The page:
Today is Transgender Day Of Remembrance (TDOR) where we stop to think about all of the people in the last year that were killed for being who they are. There are at least 238 people in the US that were killed in the last year. For being trans*. In the last year. 238 people are dead. There are more, but it’s hard to say for sure how many there are. But there are at least 238. I can’t imagine what it would be like for their families and friends. Last spring when I started a women and gender studies course (I had to drop out due to having another tumour and having another surgery) we watched this documentary called Middle Sexes: Re-definining She and He. If you haven’t seen it, I strongly recommend it. I’ve seen it a few times.
My class knew I was one of the only trans* people on campus. I started there last fall, and then last spring, there were three of us. Now there are two. I was the only trans* person in the class. I had never seen the documentary before, but it started with a murder, and the mother of that child crying because someone killed her daughter because of who she was. It said that 50% of trans* people don’t live. Half of us don’t make it. We either commit suicide or we are murdered.
My parents biggest fear is that someone is going to hurt me. I’ve had a gun pointed at me before. It was scary. I had been out for about two weeks. Some drunk guy outside the gay bar pointed a gun at me and a few others and called me a tranny. Thankfully, the police came. Police circled the bar for a while. And I thought, I could die for being myself. I knew that in high school. I’ve always known that. Odds are against us. But I know that the alternative equals my death as well. I could be murdered. I could be. I hope like heck I’m not. I don’t have a death wish. But I know that if I had continued down the road I was on, if I had continued living the way I was, as a woman, I would have certainly died. Maybe not physically, but emotionally and spiritually.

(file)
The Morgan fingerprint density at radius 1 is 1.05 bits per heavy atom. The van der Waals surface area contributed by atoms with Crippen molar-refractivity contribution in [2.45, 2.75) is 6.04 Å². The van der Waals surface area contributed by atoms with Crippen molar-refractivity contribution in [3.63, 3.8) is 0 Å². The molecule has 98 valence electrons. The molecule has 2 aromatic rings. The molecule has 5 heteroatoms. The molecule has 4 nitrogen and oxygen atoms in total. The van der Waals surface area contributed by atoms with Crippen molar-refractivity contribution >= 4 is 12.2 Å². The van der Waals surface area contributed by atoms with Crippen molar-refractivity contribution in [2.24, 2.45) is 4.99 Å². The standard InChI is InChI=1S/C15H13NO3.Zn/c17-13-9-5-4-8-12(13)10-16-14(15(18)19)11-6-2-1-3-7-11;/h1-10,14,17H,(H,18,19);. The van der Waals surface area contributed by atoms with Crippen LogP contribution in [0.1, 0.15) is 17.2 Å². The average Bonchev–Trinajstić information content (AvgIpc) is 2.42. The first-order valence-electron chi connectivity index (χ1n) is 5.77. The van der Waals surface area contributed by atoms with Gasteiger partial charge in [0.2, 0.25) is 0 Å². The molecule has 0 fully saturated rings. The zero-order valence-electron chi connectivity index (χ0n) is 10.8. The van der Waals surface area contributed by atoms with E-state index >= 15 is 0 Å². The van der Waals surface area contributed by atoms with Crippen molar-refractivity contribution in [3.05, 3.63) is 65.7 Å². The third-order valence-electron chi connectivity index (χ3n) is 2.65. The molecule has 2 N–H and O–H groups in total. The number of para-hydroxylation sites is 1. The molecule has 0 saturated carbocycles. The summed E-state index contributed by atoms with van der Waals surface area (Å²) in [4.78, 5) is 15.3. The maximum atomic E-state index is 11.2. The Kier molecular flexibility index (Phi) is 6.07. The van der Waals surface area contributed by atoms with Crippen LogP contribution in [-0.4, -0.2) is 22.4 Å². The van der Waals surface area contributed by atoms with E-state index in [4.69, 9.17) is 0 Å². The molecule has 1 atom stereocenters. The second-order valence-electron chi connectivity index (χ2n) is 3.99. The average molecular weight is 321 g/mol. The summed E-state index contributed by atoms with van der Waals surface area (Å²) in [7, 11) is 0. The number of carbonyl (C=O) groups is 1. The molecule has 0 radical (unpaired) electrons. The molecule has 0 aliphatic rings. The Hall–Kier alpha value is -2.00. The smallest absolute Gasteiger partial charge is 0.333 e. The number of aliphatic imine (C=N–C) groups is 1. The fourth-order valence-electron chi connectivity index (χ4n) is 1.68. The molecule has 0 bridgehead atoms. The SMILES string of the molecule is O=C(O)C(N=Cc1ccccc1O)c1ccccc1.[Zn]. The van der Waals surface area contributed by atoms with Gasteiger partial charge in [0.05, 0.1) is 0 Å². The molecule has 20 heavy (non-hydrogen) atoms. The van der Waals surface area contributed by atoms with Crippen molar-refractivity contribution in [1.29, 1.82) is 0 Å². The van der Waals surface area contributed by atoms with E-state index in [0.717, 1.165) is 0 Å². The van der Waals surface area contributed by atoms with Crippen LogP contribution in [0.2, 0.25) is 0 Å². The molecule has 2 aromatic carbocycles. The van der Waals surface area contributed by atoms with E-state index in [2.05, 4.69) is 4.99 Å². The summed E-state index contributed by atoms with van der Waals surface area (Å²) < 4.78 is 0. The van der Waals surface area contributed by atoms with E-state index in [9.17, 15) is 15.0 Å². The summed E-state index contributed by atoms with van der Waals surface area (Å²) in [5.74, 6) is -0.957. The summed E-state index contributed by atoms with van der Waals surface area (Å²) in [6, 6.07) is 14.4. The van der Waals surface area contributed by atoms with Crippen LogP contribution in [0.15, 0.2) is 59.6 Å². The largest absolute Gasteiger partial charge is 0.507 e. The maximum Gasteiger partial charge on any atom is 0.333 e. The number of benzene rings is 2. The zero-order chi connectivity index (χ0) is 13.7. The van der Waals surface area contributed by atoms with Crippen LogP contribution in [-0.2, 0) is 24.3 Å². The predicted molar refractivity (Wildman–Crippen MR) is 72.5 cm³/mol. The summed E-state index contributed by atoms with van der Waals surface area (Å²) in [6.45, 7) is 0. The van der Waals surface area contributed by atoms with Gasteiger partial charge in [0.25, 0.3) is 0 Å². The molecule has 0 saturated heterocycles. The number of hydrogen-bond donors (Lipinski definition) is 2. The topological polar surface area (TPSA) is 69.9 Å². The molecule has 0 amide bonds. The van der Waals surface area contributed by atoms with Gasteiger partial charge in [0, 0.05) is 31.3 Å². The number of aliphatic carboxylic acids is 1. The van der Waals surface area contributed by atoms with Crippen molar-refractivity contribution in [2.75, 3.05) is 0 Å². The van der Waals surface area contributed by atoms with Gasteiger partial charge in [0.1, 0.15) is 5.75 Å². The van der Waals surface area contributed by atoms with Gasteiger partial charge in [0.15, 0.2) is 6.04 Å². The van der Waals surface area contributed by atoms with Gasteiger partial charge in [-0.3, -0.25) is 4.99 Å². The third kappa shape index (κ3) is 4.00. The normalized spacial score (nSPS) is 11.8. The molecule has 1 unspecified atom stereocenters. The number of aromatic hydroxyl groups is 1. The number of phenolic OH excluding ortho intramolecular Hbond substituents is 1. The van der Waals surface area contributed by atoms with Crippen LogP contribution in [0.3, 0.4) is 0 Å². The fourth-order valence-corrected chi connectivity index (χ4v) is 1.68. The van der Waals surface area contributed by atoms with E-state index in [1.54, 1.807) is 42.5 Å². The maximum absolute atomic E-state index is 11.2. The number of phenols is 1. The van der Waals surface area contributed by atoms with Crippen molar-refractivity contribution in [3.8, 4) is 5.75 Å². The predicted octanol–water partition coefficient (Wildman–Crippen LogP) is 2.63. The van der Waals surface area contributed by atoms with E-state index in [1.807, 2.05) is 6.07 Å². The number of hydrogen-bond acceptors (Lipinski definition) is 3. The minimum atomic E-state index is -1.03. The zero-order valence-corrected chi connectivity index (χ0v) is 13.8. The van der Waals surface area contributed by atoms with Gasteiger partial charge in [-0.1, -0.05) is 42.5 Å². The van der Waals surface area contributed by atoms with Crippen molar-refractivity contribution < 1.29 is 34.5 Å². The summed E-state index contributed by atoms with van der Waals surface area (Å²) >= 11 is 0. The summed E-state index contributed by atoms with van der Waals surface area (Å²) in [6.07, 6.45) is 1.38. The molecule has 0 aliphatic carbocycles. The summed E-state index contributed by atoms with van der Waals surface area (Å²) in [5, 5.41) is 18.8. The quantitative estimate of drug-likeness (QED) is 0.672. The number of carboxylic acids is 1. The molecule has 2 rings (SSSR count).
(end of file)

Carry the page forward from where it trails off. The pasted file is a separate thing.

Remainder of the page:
I was chain smoking. I was drunk weekly. I was failing out of school. I was so numb and when I wasn’t, I was doing anything I could to feel something other than emotional pain. I had someone that I thought was a friend take advantage of me when I wasn’t sober. Because he was curious. Because I wasn’t in a position to say no.
I attempted suicide five times in high school and once more in college. I haven’t in nearly two years. But I remember the times I was trying to be feminine and trying to fit in and trying so hard to not be who I was, and I’m amazed I did make it this far. I tried drinking myself to death right before I came out. All I did was black out and wake up with a hangover. But the intentions were there. I remember thinking that I was so terrified that I would be killed for it. I remember watching Boys Don’t Cry in high school. I remember going to my old college’s TDOR vigil in the few months before coming out.
But then I thought I’m already so close to dying and I’d rather live my life as a man and try to live it as me, on my own terms, even if that meant that I didn’t make it out. Because say I did live the rest of my life as a woman. It wouldn’t be a life at all.
Yes, I’ve come a long way. I think that a lot of it has been coming to terms with things, and finding people that accept me. I’ve been getting involved with trans* people in NC and it has helped. I stay in contact with my queer friends in Minnesota. I see a gender therapist weekly. My mother has become one of my biggest allies. I don’t feel like I’m suffocating anymore. I’ve been on testosterone for 8 months.
Yet I’m at one of the most dangerous places in my transition: the noticeably middle part. I’m also not in a safe area. All of my doctors and everyone that works with me has told me to hold on until September when I can move. Things are getting better, but we still have such a long way to go. I shouldn’t be forced to leave a town out of fear for my life. Don’t get me wrong, I’ve never really felt an attachment for where I’m living, but something is very wrong when everyone says lay low and leave town when you can. Because I’m trans*. There is something very wrong that we have 238+ dead. That next year we will meet up again and remember those that didn’t make it. Because 1 in 1000 murders in the US is a trans* person and 50% of us don’t make it.